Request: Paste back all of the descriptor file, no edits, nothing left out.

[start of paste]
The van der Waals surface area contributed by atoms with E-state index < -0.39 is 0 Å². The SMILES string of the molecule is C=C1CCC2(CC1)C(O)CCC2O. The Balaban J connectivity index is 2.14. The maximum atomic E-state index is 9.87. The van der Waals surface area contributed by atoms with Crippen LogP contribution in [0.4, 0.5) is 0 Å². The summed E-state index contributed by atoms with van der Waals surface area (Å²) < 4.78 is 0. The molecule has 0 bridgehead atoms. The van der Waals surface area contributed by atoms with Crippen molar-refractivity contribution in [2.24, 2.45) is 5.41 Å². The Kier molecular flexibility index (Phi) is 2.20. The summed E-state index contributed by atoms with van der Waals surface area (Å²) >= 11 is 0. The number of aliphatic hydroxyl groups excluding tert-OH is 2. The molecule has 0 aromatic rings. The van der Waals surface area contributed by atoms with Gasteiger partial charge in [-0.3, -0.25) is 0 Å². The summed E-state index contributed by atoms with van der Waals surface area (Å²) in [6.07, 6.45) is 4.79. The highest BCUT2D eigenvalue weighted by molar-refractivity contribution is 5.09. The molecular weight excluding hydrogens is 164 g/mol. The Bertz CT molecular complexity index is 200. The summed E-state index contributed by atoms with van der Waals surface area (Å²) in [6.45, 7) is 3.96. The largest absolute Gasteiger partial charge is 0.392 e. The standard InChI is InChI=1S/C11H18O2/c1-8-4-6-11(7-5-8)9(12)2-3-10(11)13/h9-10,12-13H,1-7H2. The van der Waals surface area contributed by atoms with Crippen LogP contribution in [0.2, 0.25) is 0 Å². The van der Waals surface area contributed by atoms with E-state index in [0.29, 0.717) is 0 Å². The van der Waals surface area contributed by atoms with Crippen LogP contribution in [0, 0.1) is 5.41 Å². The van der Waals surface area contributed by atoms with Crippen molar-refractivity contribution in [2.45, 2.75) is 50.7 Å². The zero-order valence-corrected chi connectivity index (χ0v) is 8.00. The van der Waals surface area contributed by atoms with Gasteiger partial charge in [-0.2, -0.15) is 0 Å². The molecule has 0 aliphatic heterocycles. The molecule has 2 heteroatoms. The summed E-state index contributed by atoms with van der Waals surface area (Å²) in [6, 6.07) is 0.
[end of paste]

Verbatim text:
The van der Waals surface area contributed by atoms with E-state index < -0.39 is 0 Å². The SMILES string of the molecule is C=C1CCC2(CC1)C(O)CCC2O. The Balaban J connectivity index is 2.14. The maximum atomic E-state index is 9.87. The van der Waals surface area contributed by atoms with Crippen LogP contribution in [0.4, 0.5) is 0 Å². The summed E-state index contributed by atoms with van der Waals surface area (Å²) < 4.78 is 0. The molecule has 0 bridgehead atoms. The van der Waals surface area contributed by atoms with Crippen molar-refractivity contribution in [2.24, 2.45) is 5.41 Å². The Kier molecular flexibility index (Phi) is 2.20. The summed E-state index contributed by atoms with van der Waals surface area (Å²) >= 11 is 0. The number of aliphatic hydroxyl groups excluding tert-OH is 2. The molecule has 0 aromatic rings. The van der Waals surface area contributed by atoms with Gasteiger partial charge in [-0.3, -0.25) is 0 Å². The summed E-state index contributed by atoms with van der Waals surface area (Å²) in [6.07, 6.45) is 4.79. The highest BCUT2D eigenvalue weighted by molar-refractivity contribution is 5.09. The molecular weight excluding hydrogens is 164 g/mol. The Bertz CT molecular complexity index is 200. The summed E-state index contributed by atoms with van der Waals surface area (Å²) in [6.45, 7) is 3.96. The largest absolute Gasteiger partial charge is 0.392 e. The standard InChI is InChI=1S/C11H18O2/c1-8-4-6-11(7-5-8)9(12)2-3-10(11)13/h9-10,12-13H,1-7H2. The van der Waals surface area contributed by atoms with Crippen LogP contribution in [0.2, 0.25) is 0 Å². The van der Waals surface area contributed by atoms with E-state index in [0.29, 0.717) is 0 Å². The van der Waals surface area contributed by atoms with Crippen LogP contribution in [0, 0.1) is 5.41 Å². The van der Waals surface area contributed by atoms with Crippen molar-refractivity contribution in [2.45, 2.75) is 50.7 Å². The zero-order valence-corrected chi connectivity index (χ0v) is 8.00. The van der Waals surface area contributed by atoms with Gasteiger partial charge in [-0.2, -0.15) is 0 Å². The molecule has 0 aliphatic heterocycles. The molecule has 2 heteroatoms. The summed E-state index contributed by atoms with van der Waals surface area (Å²) in [6, 6.07) is 0.